by Nina Chacker
January 23, 2016
The problems in the Detroit Public Schools that have been highlighted by recent teacher sickouts are not new. The district’s reputation is built on shabby buildings, oversized classes, and frustrated teachers. The schools are under resourced and the impacts of poverty continue to shift the focus away from learning, as the immediate needs of the students have to come first. The district has been placed under state control for the last several years. A steady rotation of emergency managers has been appointed to steer the schools in a “better” direction, stripping away all power and relevance of the elected school board.
Unsurprisingly, conditions have continued to go downhill as the district’s accumulated debt has skyrocketed. Meanwhile, Detroit teachers have not received a raise or even a step increase in ten years but have taken countless cuts. Schools have been shut down or sold off to charter companies, creating oversized classrooms, and this problem has intensified as teachers have given up and moved on to different jobs. There are over 200 teaching vacancies in the district and that number is steadily increasing.
The current state of the schools is not nearly as unsettling as Governor Rick Snyder’s plan for the near future. Legislation was recently introduced that would reframe DPS as an “old company,” and create a “new company” to replace it. The old company would retain the school board and be responsible solely for paying off the $515 million of debt that the emergency managers have managed to accrue; when that process was completed the district would be dissolved. The new company would run the schools under a board appointed by the governor and mayor, and one can only imagine how long they would choose to keep most of the public schools around when given the chance to open more for-profit charter schools.
On December 1, teachers began a series of rolling sickouts to protest the current teaching and learning conditions of the Detroit Public Schools and the anticipated changes to come. A few schools would close throughout the week without much announcement. Steve Conn, former president of the Detroit Federation of Teachers, who was removed from office and expelled from the union only a few months after being elected, has taken credit for many of the sickouts, claiming that one of the goals was to reinstate him as president. In fact, the majority of teachers have participated in the sickouts despite his attempts to coopt, not because of them. Teachers have self-organized from building to building around the working conditions they could no longer tolerate.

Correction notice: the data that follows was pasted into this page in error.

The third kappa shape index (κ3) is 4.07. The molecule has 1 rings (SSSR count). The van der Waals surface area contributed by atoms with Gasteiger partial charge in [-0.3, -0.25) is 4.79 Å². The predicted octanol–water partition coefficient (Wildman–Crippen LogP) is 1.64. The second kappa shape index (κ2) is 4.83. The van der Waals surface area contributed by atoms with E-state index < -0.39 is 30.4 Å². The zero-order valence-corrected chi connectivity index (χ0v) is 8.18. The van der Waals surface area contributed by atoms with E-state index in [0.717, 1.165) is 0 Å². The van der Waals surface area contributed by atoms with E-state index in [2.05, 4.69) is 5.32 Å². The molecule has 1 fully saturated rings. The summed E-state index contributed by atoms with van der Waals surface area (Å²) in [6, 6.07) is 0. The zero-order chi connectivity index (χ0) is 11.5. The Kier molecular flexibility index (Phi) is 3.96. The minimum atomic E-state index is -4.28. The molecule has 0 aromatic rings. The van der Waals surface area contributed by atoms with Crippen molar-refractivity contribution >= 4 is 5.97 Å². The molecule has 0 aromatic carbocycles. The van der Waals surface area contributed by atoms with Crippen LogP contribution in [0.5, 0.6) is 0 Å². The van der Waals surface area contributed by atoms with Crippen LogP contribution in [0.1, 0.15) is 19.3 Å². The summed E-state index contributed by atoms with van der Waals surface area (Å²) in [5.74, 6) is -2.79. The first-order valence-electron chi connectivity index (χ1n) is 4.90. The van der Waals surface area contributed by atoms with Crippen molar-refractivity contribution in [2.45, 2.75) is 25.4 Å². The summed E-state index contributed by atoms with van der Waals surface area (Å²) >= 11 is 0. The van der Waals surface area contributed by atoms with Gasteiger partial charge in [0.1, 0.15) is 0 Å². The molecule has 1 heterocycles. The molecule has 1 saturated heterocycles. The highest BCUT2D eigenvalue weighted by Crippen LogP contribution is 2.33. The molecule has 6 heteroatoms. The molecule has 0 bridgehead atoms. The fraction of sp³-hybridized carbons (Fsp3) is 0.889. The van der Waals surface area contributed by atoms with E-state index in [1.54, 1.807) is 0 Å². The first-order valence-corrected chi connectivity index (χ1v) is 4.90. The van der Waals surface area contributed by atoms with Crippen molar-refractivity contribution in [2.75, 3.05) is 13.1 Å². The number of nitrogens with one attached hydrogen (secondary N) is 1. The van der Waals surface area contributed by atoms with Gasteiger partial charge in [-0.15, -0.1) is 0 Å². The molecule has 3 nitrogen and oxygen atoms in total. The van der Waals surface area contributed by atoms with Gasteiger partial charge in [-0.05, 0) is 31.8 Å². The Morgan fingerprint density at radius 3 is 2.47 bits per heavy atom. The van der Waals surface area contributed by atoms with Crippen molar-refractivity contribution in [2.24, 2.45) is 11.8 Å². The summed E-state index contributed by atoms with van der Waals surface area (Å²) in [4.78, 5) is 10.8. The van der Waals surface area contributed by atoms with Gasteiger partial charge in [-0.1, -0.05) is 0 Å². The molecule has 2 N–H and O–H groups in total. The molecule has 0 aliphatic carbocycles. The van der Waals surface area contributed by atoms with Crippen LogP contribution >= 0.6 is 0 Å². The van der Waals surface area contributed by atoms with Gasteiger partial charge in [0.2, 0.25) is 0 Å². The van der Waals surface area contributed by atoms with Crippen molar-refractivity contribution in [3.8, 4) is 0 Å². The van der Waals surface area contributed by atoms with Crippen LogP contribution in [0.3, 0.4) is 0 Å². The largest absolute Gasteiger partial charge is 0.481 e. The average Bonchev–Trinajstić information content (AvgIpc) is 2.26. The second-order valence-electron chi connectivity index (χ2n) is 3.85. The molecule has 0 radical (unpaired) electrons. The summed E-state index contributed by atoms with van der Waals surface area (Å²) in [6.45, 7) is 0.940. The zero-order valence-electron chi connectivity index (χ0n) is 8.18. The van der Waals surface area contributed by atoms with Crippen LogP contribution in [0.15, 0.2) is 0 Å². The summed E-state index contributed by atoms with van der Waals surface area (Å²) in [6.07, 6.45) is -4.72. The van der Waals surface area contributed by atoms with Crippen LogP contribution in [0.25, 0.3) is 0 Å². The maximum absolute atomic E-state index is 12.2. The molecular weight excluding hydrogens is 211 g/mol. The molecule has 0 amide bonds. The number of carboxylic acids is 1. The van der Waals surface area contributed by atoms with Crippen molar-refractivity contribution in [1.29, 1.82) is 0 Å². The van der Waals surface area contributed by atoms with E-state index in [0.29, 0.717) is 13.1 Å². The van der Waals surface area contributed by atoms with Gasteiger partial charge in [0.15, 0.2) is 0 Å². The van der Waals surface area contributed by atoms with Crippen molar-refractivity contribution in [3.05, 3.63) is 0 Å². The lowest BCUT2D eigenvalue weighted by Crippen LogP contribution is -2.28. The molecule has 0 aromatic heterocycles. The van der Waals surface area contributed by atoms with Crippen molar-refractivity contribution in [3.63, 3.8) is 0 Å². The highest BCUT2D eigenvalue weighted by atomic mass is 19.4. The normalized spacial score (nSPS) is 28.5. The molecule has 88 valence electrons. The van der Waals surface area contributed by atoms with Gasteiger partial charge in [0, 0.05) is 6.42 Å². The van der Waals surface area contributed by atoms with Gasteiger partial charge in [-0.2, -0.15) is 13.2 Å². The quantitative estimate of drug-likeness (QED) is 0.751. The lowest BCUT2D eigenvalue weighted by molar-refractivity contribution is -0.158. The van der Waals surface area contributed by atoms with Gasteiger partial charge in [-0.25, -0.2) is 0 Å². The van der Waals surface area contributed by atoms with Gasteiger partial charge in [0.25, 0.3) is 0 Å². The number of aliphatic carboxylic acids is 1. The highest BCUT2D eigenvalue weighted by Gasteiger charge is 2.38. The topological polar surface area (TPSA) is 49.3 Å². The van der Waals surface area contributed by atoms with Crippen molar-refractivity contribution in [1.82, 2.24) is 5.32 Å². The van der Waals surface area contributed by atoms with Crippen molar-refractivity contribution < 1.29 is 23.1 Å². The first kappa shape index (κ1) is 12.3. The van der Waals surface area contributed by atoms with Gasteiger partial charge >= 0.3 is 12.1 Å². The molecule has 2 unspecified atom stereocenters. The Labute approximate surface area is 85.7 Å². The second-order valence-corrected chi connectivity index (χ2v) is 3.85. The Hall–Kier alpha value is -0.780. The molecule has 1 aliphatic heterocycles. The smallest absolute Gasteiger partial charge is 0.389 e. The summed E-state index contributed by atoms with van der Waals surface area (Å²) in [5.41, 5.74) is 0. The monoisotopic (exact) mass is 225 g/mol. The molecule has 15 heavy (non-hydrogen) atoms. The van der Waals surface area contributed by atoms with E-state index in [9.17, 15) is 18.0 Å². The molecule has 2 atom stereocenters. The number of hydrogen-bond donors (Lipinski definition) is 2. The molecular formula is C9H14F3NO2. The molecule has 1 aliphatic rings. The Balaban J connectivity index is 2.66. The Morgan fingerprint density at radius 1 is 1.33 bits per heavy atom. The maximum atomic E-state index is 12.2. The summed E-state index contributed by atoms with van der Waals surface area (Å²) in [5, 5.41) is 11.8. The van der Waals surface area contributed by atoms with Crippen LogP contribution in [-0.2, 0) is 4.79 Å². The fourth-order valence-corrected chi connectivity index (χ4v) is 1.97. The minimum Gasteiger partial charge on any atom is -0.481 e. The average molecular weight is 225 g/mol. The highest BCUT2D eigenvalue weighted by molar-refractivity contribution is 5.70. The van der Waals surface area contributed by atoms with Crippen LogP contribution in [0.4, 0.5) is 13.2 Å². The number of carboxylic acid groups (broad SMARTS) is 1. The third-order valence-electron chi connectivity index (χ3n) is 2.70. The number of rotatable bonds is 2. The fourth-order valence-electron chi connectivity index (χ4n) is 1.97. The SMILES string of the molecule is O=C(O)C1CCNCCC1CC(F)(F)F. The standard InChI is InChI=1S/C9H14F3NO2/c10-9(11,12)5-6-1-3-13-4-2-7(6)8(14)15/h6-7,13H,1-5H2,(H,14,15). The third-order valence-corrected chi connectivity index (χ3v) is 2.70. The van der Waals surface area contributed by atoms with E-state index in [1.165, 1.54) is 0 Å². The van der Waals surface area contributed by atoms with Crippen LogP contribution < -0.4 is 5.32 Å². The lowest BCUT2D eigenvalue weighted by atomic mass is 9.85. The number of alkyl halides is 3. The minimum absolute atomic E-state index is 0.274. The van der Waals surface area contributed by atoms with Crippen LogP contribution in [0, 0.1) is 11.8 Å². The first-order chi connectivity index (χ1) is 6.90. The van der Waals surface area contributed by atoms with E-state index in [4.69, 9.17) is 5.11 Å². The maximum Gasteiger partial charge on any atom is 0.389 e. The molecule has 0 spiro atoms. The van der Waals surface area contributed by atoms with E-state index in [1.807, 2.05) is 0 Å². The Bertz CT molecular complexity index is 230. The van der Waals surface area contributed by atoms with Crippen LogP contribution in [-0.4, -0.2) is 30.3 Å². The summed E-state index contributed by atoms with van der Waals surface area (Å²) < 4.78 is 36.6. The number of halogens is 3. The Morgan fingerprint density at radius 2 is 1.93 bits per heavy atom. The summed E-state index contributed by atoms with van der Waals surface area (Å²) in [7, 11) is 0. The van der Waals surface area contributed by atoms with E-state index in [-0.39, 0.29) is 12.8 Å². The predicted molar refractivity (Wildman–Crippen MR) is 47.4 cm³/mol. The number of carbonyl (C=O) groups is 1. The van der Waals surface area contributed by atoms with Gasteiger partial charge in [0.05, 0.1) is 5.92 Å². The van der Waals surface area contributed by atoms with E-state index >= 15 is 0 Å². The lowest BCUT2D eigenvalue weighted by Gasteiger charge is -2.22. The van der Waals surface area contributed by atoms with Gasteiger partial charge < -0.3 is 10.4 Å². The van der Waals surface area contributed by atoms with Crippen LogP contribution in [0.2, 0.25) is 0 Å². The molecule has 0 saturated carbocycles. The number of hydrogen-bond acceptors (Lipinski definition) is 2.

The sickouts were driven by the membership of the union, and while the leadership has remained supportive of the participants, they did not condone or help to coordinate the actions. The sickouts gained national traction, as teachers began circulating pictures of their rundown schools on social media and enumerating the ongoing budget cuts that have made it impossible to do their jobs to the best of their abilities. Darnell Earley, the current emergency manager of DPS, held press conferences criticizing the participants for depriving students of time in the classroom. He failed to acknowledge the circumstances that have forced countless teachers out of the district, leaving many students in oversized classrooms or under the watch of uncertified subs. Letters were sent out to warn people who called in an absence on a sickout day that their pay could be docked if they did not provide doctor’s note, a small threat compared to the greater repercussions of remaining complacent indefinitely.
On January 11 a call was made for a mass sickout which ultimately caused over 60 schools to shut down. The momentum continued through Wednesday. The next week was spent gearing up for January 20, when President Obama was scheduled to be in town for the Auto Show. Of the district’s 96 schools, 88 closed, and teachers went downtown to rally. By what would have been the end of the school day, it was announced that the district had filed injunctions against 28 defendants who were being accused of organizing illegal strikes and adversely impacting students and parents. Included were the Detroit Federation of Teachers, former DFT president Steve Conn, current interim DFT president Ivy Bailey, and a couple dozen teachers. The request for a temporary restraining order against them was quickly denied and all parties have been ordered to appear for a show cause hearing on Monday.
If the conditions DPS students are facing every day was a secret, it was not well-kept. While there has been a national undercurrent of dissatisfaction with the shoddy accommodations for some of the country’s most vulnerable children, the public outcry has been a more recent development. DPS teachers reached their breaking point during the same period in which the water crisis in Flint plastered the media. The connection between the crises the two Michigan cities are facing was not difficult to make—DPS emergency manager Darnell Earley was also the emergency manager of Flint and responsible for the fiasco that has poisoned the city’s residents for life.
Governor Snyder and EM Earley have been unable to sway the public into believing that they have any regard for the well-being of Michigan’s children. They have made a few feeble attempts to control their narrative, such as censoring the evidence that could have indicated an earlier awareness of the lead in Flint’s water or attempting to intimidate teachers who stand up for their schools. The only success of their actions lies in providing people with concrete examples of the disastrous impacts of running cities and school districts like businesses. Those who expect us to absorb the damage while they carry out the neoliberal agenda of the ruling class cannot be trusted to make decisions in our best interests.
Nina Chacker is a public school teacher in Detroit and a member of Solidarity.